Bringing Online Learning to Campus: The hybridization of teaching and learning at Brigham Young University

  • Gregory L. Waddoups
  • Scott L. Howell
Keywords: distance education, theological education, dual mode, hybridization


The primary purpose of Brigham Young University (BYU) is to provide students with a combination of sacred and secular education often described as the “BYU experience.” Achieving this purpose is challenged by the rapid growth in Church membership and an enrollment cap of 30,000 students. To address these challenges, BYU sponsors the use of technology to bridge the gap between the increased Church membership and the number of students allowed under the enrollment caps. This institutional case study shows how these challenges have influenced the hybridization of teaching and learning for on campus (resident) and off campus (distance) students. It also describes how BYU has brought distance education to campus, and is beginning to bring campus-based educational practices to distance education.

Author Biographies

Gregory L. Waddoups
Dr. Greg Waddoups has an interest in online and distance education and program evaluation. For the past five years, Greg has conducted evaluations in Web-based learning environments with a particular interest in using formative evaluation to help faculty and instructional designers construct effective Web-based learning environments. Prior to joining Brigham Young University (BYU), Prof. Waddoups conducted extensive evaluations of two online Master degree programs at the University of Illinois. He has presented numerous papers at professional conferences and his research has been published in several scholarly journals. Prof. Waddoups is currently responsible for evaluating the effectiveness of Web-based courses at BYU as well as courses at the University's satellite campuses in Idaho and Hawaii.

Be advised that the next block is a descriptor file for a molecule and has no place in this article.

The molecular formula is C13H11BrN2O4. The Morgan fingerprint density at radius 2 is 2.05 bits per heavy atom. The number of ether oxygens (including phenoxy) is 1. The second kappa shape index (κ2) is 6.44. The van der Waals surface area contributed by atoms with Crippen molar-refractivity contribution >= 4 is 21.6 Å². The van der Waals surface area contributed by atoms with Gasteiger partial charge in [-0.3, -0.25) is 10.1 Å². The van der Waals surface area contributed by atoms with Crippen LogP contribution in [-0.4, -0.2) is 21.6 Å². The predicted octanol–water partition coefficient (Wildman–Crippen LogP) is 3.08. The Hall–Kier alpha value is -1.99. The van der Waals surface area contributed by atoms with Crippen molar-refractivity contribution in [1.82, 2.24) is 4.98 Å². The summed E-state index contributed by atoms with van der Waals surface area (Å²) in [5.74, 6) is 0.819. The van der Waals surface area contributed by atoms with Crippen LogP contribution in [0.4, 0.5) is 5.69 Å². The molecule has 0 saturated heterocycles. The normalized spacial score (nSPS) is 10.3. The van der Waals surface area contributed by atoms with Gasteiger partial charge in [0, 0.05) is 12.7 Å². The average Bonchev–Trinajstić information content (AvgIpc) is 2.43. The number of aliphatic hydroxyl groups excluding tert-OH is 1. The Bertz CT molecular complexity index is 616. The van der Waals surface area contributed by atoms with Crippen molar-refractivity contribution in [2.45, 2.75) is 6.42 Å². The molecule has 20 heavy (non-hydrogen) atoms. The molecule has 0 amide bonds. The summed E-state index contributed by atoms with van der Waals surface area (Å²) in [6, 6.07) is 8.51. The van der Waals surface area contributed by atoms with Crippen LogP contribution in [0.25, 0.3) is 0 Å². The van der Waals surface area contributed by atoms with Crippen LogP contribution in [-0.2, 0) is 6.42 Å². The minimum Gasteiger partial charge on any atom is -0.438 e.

Scott L. Howell
Dr. Scott Howell is currently the Director of Brigham Young University's (BYU) Center for Instructional Design. He earned all three of his degrees from BYU: Bachelor's in Business Management (Finance), 1984; Master's in Community Education, 1985; and Ph.D., in Instructional Science in 1994. His employment at BYU began as a financial aid administrator, after which his position changed to Coordinator of Federal Programs in BYU's Admissions and Records Division. Prof. Howell then worked as an instructional designer and Assistant Director for Independent Study from 1992 to 1998. In 1998, Prof. Howell was made Director of BYU's new Bachelor of General Studies program. Six months later, he left BYU's Continuing Education Division to accept the position of Director of the University's newly formed Office of Course Development. In June 1999, BYU's Office of Course Development was merged with the Instructional Technology Center and some of the Department of Independent Study to form Center for Instructional Design.
How to Cite
Waddoups, G. L., & Howell, S. L. (2002). Bringing Online Learning to Campus: The hybridization of teaching and learning at Brigham Young University. The International Review of Research in Open and Distributed Learning, 2(2).
Research Articles